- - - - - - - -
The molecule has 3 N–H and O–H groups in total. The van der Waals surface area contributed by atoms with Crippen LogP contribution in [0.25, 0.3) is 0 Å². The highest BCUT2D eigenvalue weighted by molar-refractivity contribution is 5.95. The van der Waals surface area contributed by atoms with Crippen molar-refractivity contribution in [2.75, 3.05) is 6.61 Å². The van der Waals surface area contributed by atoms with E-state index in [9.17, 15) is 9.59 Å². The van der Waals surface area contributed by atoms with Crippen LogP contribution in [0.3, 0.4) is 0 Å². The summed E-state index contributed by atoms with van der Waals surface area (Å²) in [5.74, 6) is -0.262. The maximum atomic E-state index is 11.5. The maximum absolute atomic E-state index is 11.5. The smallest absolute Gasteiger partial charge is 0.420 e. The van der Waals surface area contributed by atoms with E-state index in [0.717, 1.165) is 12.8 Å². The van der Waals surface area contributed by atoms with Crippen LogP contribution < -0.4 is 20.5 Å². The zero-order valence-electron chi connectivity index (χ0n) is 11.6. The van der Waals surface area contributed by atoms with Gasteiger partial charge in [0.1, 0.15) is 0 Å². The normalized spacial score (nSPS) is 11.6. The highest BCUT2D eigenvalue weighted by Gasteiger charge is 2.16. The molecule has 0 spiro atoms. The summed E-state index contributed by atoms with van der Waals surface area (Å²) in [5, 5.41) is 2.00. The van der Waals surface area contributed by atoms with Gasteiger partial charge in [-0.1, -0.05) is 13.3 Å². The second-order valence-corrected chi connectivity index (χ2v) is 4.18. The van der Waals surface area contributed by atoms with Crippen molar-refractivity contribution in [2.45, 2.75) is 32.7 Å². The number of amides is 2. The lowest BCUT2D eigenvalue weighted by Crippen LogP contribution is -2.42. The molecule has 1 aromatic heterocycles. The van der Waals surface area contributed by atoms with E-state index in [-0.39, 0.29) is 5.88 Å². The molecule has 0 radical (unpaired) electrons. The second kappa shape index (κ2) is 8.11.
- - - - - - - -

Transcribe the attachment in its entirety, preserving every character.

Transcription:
The molecule has 3 N–H and O–H groups in total. The van der Waals surface area contributed by atoms with Crippen LogP contribution in [0.25, 0.3) is 0 Å². The highest BCUT2D eigenvalue weighted by molar-refractivity contribution is 5.95. The van der Waals surface area contributed by atoms with Crippen molar-refractivity contribution in [2.75, 3.05) is 6.61 Å². The van der Waals surface area contributed by atoms with E-state index in [9.17, 15) is 9.59 Å². The van der Waals surface area contributed by atoms with Crippen LogP contribution in [0.3, 0.4) is 0 Å². The summed E-state index contributed by atoms with van der Waals surface area (Å²) in [5.74, 6) is -0.262. The maximum atomic E-state index is 11.5. The maximum absolute atomic E-state index is 11.5. The smallest absolute Gasteiger partial charge is 0.420 e. The van der Waals surface area contributed by atoms with E-state index in [0.717, 1.165) is 12.8 Å². The van der Waals surface area contributed by atoms with Crippen LogP contribution < -0.4 is 20.5 Å². The zero-order valence-electron chi connectivity index (χ0n) is 11.6. The van der Waals surface area contributed by atoms with Gasteiger partial charge in [0.1, 0.15) is 0 Å². The normalized spacial score (nSPS) is 11.6. The highest BCUT2D eigenvalue weighted by Gasteiger charge is 2.16. The molecule has 0 spiro atoms. The summed E-state index contributed by atoms with van der Waals surface area (Å²) in [5, 5.41) is 2.00. The van der Waals surface area contributed by atoms with Gasteiger partial charge in [-0.1, -0.05) is 13.3 Å². The second-order valence-corrected chi connectivity index (χ2v) is 4.18. The van der Waals surface area contributed by atoms with Crippen molar-refractivity contribution in [2.45, 2.75) is 32.7 Å². The number of amides is 2. The lowest BCUT2D eigenvalue weighted by Crippen LogP contribution is -2.42. The molecule has 1 aromatic heterocycles. The van der Waals surface area contributed by atoms with E-state index in [-0.39, 0.29) is 5.88 Å². The molecule has 0 radical (unpaired) electrons. The second kappa shape index (κ2) is 8.11.